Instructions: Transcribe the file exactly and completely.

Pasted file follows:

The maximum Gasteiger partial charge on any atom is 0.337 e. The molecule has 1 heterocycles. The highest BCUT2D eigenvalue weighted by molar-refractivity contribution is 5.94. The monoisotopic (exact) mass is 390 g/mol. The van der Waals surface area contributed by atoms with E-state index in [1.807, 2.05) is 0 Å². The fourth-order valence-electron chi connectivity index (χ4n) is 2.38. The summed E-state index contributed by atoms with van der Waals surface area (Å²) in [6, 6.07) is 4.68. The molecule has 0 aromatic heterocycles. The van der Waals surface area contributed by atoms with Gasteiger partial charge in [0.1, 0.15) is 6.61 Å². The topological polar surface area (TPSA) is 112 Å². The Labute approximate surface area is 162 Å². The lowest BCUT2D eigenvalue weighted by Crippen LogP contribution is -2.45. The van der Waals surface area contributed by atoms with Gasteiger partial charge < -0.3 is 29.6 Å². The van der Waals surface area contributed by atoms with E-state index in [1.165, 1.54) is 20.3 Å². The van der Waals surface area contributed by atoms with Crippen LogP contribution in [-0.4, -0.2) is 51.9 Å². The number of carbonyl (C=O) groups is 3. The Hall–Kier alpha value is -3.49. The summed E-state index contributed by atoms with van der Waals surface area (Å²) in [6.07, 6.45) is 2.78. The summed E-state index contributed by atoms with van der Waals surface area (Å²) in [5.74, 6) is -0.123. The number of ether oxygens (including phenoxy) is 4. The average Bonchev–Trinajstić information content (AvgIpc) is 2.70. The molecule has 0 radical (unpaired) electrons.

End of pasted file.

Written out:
The maximum Gasteiger partial charge on any atom is 0.337 e. The molecule has 1 heterocycles. The highest BCUT2D eigenvalue weighted by molar-refractivity contribution is 5.94. The monoisotopic (exact) mass is 390 g/mol. The van der Waals surface area contributed by atoms with E-state index in [1.807, 2.05) is 0 Å². The fourth-order valence-electron chi connectivity index (χ4n) is 2.38. The summed E-state index contributed by atoms with van der Waals surface area (Å²) in [6, 6.07) is 4.68. The molecule has 0 aromatic heterocycles. The van der Waals surface area contributed by atoms with Gasteiger partial charge in [0.1, 0.15) is 6.61 Å². The topological polar surface area (TPSA) is 112 Å². The Labute approximate surface area is 162 Å². The lowest BCUT2D eigenvalue weighted by Crippen LogP contribution is -2.45. The van der Waals surface area contributed by atoms with Gasteiger partial charge < -0.3 is 29.6 Å². The van der Waals surface area contributed by atoms with E-state index in [1.165, 1.54) is 20.3 Å². The van der Waals surface area contributed by atoms with Crippen LogP contribution in [-0.4, -0.2) is 51.9 Å². The number of carbonyl (C=O) groups is 3. The Hall–Kier alpha value is -3.49. The summed E-state index contributed by atoms with van der Waals surface area (Å²) in [6.07, 6.45) is 2.78. The summed E-state index contributed by atoms with van der Waals surface area (Å²) in [5.74, 6) is -0.123. The number of ether oxygens (including phenoxy) is 4. The average Bonchev–Trinajstić information content (AvgIpc) is 2.70. The molecule has 0 radical (unpaired) electrons.